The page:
The idea of a no-kill public animal shelter in Waco has moved from a dream of animal lovers to the verge of reality in less than two years.
Officials at the Circle Road animal shelter say that from October to April, their live- exit rate is up to 85 percent, just five percentage points away from nationally recognized “no-kill” status.
“We want to let people know how well we’ve done and how close we are,” said Don Bland, executive director for the Humane Society of Central Texas, which handles adoptions for the shelter. “That 5 percent is going to be the most difficult, but I think within the year we’ll hit it. Then we’ll have to maintain it.”
Bland said official no-kill status could open the door to new grant opportunities and partnerships that were unthinkable when the shelter had a high euthanasia rate.
Sara Pizano, a veterinarian with Target Zero in Jacksonville, Fla., who has consulted with the city shelter on improvements, said it has neared no-kill status faster than anyone imagined.
“Target Zero is thrilled with the progress in Waco,” she said. “We’re very impressed with how quickly everything has improved since when we became involved with them.”
Before the city of Waco took over the shelter management from the Humane Society in December 2012, the live exit rate fluctuated but was typically well below 40 percent, meaning that the majority of healthy dogs and cats were euthanized.
A financial crisis at the shelter in 2011 and 2012 precipitated the takeover by the city, which already owned the facility at 2032 Circle Road. Since then, the city has increased its funding for the shelter by nearly 60 percent, to $557,172 per year, improving facilities, staffing levels and health protocols.
Mayor Malcolm Duncan Jr. said it may take another couple of years to get to “no-kill” status, but the progress so far speaks for itself.
“I would hate to put a date on it,” he said. “But to go from (less than) 50 percent to 85 percent live exit rate this fast is breathtaking.”
Live exit rate improvement
City and Humane Society officials attribute the improvement in the live exit rate to several factors:
A strictly enforced surrender fee that discourages people from dumping animals at the shelter, leading to a steep drop in the intake rate. In the past, Bland said people had driven from as far away as Copperas Cove to get rid of their animals at the shelter because of its permissive intake policies.
New partnerships with animal rescue groups both locally and statewide. While the local adoption rate has improved, the real growth has been in rescues from out-of-town groups that often take 20 or so dogs at a time. Bland said improvements in vaccinations and health procedures have given those agencies confidence that they can pull healthy animals from Waco.
A new way of calculating the live-exit rate, based on standards from the National Federation of Humane Societies that only count dogs and cats and exclude wildlife. Using that methodology improved the live-exit rate by about 10 percent in some months this year.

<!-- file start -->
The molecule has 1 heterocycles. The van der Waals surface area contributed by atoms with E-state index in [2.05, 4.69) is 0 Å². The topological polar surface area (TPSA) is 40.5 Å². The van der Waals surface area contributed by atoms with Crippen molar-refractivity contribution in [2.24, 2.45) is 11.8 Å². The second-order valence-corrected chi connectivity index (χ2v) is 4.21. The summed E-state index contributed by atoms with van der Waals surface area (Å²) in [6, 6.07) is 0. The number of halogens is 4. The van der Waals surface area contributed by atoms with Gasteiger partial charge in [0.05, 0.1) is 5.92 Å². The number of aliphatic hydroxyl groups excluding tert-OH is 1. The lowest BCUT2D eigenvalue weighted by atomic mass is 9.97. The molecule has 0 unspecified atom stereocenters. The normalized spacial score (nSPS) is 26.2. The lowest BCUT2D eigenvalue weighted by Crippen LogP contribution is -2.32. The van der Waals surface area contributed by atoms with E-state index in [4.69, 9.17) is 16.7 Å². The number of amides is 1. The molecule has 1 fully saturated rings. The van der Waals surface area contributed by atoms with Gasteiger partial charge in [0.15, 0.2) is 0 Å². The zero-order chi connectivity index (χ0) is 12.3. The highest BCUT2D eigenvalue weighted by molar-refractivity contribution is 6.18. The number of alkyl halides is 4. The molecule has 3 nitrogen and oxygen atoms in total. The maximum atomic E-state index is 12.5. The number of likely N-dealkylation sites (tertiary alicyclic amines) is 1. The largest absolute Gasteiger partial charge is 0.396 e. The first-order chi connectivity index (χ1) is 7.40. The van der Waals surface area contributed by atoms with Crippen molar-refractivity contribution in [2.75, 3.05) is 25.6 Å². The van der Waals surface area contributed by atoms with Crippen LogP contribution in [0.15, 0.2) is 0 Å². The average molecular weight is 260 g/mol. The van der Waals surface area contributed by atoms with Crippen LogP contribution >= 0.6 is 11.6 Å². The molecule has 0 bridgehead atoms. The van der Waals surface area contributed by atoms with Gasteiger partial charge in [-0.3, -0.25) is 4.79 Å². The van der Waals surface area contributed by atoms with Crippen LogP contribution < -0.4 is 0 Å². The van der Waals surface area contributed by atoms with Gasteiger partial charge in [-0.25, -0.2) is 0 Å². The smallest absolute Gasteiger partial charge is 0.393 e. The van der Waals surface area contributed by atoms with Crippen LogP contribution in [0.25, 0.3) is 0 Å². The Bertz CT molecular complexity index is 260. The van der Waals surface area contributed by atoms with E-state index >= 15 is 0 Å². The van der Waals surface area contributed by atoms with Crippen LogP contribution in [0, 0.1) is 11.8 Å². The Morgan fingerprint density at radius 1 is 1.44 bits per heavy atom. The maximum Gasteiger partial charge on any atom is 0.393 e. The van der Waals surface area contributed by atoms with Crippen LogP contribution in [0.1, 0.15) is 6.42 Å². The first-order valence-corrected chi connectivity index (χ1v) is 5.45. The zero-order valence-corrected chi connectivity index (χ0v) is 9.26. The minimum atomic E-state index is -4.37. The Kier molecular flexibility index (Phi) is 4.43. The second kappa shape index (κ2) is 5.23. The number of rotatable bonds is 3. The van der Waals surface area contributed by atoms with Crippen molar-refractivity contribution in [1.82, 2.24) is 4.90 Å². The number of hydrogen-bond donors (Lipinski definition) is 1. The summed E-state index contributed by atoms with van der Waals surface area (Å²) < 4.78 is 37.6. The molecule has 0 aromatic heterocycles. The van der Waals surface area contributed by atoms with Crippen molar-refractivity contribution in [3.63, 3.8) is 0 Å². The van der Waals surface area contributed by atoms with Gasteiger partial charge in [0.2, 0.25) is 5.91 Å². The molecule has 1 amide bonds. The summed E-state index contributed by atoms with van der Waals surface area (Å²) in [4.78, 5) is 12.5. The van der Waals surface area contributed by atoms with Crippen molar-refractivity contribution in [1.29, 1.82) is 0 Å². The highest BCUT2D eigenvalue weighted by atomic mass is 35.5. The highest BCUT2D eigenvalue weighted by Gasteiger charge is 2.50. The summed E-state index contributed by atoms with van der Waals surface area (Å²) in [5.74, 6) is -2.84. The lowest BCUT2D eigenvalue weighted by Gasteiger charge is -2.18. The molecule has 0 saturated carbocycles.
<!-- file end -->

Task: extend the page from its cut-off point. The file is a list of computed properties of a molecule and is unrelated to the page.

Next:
A growing community emphasis on spaying and neutering animals, which now is mandatory in Waco and surrounding cities that use the city shelter.
The Animal Birth Control Clinic in Waco reports that it has steadily increased its sterilization procedures from 6,000 in 2009 to more than 11,000 in 2013.
This year, the clinic is using $100,000 in city funding to increase those numbers by offering free procedures to pets of low-income families.
The program got off to a slow start last fall but now has paid for procedures for 827 animals, two-thirds of which were dogs. The average cost of the procedure to the clinic is less than $50.
“We’re serving an ever-higher population of target surgery patients, animals in poverty,” said Carrie Kuehl, the executive director at the clinic. “We are loving that that can happen. . . . It helps bring (shelter) intake numbers down so dramatically.”
The shelter, which requires most animals to be sterilized before being adopted or reclaimed, has begun doing the procedures even before putting the animals up for adoption.
Assistant City Manager Wiley Stem said the spay-neuter efforts at the shelter and the Animal Birth Control Clinic are starting to make a dent in the community’s population of unwanted animals.
Bland, the Humane Society director, said Waco is now viewed positively in animal rescue circles, and that should translate into more partnerships and funding.
“I’m optimistic that this is going to help our cause and help us maintain that,” he said of the potential no-kill status. “I think having a major city like Waco say that we are a no-kill community sheds a positive light on us. We’re not just a little backwoods Texas city.”